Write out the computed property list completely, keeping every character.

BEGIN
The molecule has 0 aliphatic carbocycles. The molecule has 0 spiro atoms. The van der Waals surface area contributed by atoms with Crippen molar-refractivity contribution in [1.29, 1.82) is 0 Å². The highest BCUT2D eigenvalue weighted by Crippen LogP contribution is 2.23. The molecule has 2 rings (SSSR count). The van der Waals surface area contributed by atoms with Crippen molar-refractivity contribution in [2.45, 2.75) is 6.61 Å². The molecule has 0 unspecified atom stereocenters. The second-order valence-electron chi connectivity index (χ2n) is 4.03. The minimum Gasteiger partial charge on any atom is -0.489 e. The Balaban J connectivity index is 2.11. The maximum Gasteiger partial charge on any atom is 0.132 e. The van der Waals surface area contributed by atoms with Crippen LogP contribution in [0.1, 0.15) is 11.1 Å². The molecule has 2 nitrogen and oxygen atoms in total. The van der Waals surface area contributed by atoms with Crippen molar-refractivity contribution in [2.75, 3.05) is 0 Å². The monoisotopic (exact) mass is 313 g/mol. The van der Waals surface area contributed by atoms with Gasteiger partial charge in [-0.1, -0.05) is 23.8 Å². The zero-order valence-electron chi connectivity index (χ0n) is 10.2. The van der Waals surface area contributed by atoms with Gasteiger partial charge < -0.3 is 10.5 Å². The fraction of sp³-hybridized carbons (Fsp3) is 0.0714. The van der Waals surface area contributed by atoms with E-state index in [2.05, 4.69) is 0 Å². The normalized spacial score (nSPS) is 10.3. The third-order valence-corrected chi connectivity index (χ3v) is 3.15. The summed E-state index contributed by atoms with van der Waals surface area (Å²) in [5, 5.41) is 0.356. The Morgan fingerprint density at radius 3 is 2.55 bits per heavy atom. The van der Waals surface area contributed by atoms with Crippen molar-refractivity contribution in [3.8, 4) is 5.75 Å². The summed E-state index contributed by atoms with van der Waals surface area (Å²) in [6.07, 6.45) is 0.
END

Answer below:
The molecule has 0 aliphatic carbocycles. The molecule has 0 spiro atoms. The van der Waals surface area contributed by atoms with Crippen molar-refractivity contribution in [1.29, 1.82) is 0 Å². The highest BCUT2D eigenvalue weighted by Crippen LogP contribution is 2.23. The molecule has 2 rings (SSSR count). The van der Waals surface area contributed by atoms with Crippen molar-refractivity contribution in [2.45, 2.75) is 6.61 Å². The molecule has 0 unspecified atom stereocenters. The second-order valence-electron chi connectivity index (χ2n) is 4.03. The minimum Gasteiger partial charge on any atom is -0.489 e. The Balaban J connectivity index is 2.11. The maximum Gasteiger partial charge on any atom is 0.132 e. The van der Waals surface area contributed by atoms with Crippen LogP contribution in [0.1, 0.15) is 11.1 Å². The molecule has 2 nitrogen and oxygen atoms in total. The van der Waals surface area contributed by atoms with Crippen molar-refractivity contribution in [2.75, 3.05) is 0 Å². The monoisotopic (exact) mass is 313 g/mol. The van der Waals surface area contributed by atoms with Gasteiger partial charge in [-0.1, -0.05) is 23.8 Å². The zero-order valence-electron chi connectivity index (χ0n) is 10.2. The van der Waals surface area contributed by atoms with Gasteiger partial charge < -0.3 is 10.5 Å². The fraction of sp³-hybridized carbons (Fsp3) is 0.0714. The van der Waals surface area contributed by atoms with E-state index in [2.05, 4.69) is 0 Å². The normalized spacial score (nSPS) is 10.3. The third-order valence-corrected chi connectivity index (χ3v) is 3.15. The summed E-state index contributed by atoms with van der Waals surface area (Å²) in [5, 5.41) is 0.356. The Morgan fingerprint density at radius 3 is 2.55 bits per heavy atom. The van der Waals surface area contributed by atoms with Crippen molar-refractivity contribution in [3.8, 4) is 5.75 Å². The summed E-state index contributed by atoms with van der Waals surface area (Å²) in [6.07, 6.45) is 0.